As the old adage goes, “With great power, comes great responsibility.” Not quite ready to relinquish the powerful web of Marvel’s most recognisable hero, Sony are responsible enough to embrace everything Marvel’s Cinematic Universe can offer to make Spider-Man: Homecoming a hero that leans on its comrades as much as it stands tall when it needs to.
Weaving itself into the now rich tapestry of the MCU allows for some brilliantly original stitching. The Marvel Studios output, while clever, slots its instalments side-by-side. Apart from the odd cameo here and mention there, it’s really the culmination of Avengers or Civil War that the MCU entire coalesced. Sony are smart enough to take the, quite literal, Marvel Team-Up for all it’s worth and tie in moments from its history. As such, our story starts shortly after the finale of Avengers, where the devastation is amassed and we’re introduced to Michael Keaton’s Adrian Toomes. A blue-collar contractor employed by the city to clean up the twisted metal of the Chitauri defeat. Pleasingly, the webbing that binds Spider-Man: Homecoming to its more established partner in heroism often plays more like well-considered ideas than tedious ham-fisting. There’s a case full of arc reactors, an Ultron head and even the subtlest reference to the Howling Commandos you’ll see this side of Agents of SHIELD. It establishes Spider-Man as part of the world he only cameoed in previously. Even the introduction of Peter Parker set to the back drop of Captain America: Civil War, is a smart welcome of the over-excited teenager and still manages to set up the conflict that he needs to grow out of.
Much like the movie’s main theme, ol’ web-head is going to have to stand on his own two feet, and it’s here that Spider-Man: Homecoming really comes to life. After leaving the world of super heroes (and adults) Peter is dumped back into his life in queens and while it doesn’t waste much time before we see the misfortunes of our friendly neighbourhood Spider-Man, we do appreciate just how disappointing it is to be relegated from would-be Avenger to street-level do-gooder. Director, Jon Watts, is shrewd enough to not drag this out before shooting a good helping of webbed fun our way. Just in the first moments of Spidey suiting up, we see him showing off, mid-swing posing and somersaulting on command just to earn some status around the ‘hood. So, it’s all the more fun to see him when he pushes his luck too far. With all this fun being had, it’s a rude awakening when things go wrong despite Spider-Man’s best efforts. The underlining of a hero’s responsibility is clear to us watching Parker learn his heroic trade, but to Holland’s credit his enthusiasm is so infectious that it’s impossible to damn his ill-conceived actions.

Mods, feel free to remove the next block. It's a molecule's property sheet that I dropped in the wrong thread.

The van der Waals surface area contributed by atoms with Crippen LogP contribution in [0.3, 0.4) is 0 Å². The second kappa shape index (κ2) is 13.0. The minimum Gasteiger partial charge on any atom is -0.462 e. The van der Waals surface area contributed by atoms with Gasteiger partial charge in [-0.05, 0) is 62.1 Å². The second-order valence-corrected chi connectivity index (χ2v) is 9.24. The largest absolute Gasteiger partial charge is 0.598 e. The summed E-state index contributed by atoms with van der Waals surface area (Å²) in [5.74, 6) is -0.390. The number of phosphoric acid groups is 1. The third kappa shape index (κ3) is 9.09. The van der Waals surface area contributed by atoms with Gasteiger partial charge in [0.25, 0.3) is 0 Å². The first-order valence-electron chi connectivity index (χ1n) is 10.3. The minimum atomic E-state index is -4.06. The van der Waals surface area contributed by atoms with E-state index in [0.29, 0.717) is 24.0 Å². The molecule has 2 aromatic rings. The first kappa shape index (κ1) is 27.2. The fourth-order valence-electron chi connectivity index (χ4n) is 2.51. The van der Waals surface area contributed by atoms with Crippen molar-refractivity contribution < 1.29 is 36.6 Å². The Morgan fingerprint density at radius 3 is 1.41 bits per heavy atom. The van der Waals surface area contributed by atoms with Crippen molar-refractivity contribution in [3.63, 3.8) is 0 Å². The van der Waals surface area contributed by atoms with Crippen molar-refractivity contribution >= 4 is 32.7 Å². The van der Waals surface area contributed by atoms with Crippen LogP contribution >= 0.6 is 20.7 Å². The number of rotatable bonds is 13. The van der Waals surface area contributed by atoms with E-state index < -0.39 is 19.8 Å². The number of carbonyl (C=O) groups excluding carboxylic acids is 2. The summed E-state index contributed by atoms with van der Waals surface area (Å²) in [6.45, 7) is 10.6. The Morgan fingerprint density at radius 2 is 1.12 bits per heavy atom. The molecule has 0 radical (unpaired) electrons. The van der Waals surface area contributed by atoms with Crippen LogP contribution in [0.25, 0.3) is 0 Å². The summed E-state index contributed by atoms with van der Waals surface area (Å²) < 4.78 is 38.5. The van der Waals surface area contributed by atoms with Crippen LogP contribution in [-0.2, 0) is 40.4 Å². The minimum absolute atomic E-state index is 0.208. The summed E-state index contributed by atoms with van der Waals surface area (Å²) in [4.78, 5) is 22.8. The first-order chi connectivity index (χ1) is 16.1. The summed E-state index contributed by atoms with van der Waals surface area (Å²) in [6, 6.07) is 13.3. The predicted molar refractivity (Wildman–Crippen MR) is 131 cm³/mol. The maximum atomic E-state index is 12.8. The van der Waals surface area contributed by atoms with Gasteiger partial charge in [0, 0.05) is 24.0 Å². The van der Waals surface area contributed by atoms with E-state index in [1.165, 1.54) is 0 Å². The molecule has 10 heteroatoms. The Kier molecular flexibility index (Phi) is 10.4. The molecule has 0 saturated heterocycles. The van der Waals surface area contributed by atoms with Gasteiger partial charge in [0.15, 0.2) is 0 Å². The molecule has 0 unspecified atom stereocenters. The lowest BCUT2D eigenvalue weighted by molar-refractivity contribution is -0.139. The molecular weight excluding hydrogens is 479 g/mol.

In the busy jostling of the MCU, Spider-Man: Homecoming was the first in a long time that actually feels like a comic. There are obvious nods, like the clone saga costume and the now iconic rubble lifting moment, lifted from Ditko’s original panels (issue #33, true believers!), and while it doesn’t shy away from the more mature themes, there’s a lighter and breezy element that comes from embracing the source material and not overly laden with edgier concepts. Even the Staten Island boat set piece, before Peter learns his hardest lesson, is just the right mix of perilous and wish fulfilment. Watts is also smart enough to walk the web between homage and not being beholden. Vulture’s costume is inventively redesigned to be reminiscent of its namesake yet practical. Marisa Tomei’s Aunt May is kookier than previous incarnations, but tenderly maternal. We also have the obligatory knock-down-drag-out finale, but instead of a city/world threatening sky laser, Vulture’s just after the score of a lifetime. It may not be revolutionary, but it’s refreshingly neat.
If you had to play J Jonah Jameson and level some criticism at Spider-Man: Homecoming, it’s that it feels like it’s in a rush to bundle everything in. While it doesn’t cut the narrative web it swings by, no sooner has a point been made or beat paid off that we move on to the next. Somehow the comedic punchlines survive the pace, but some of the more tender moments suffer as a result. That being said, when you can have this much fun swinging through the streets at speed, who cares if some detail is a little blurred?
4* – Spider-Man Some More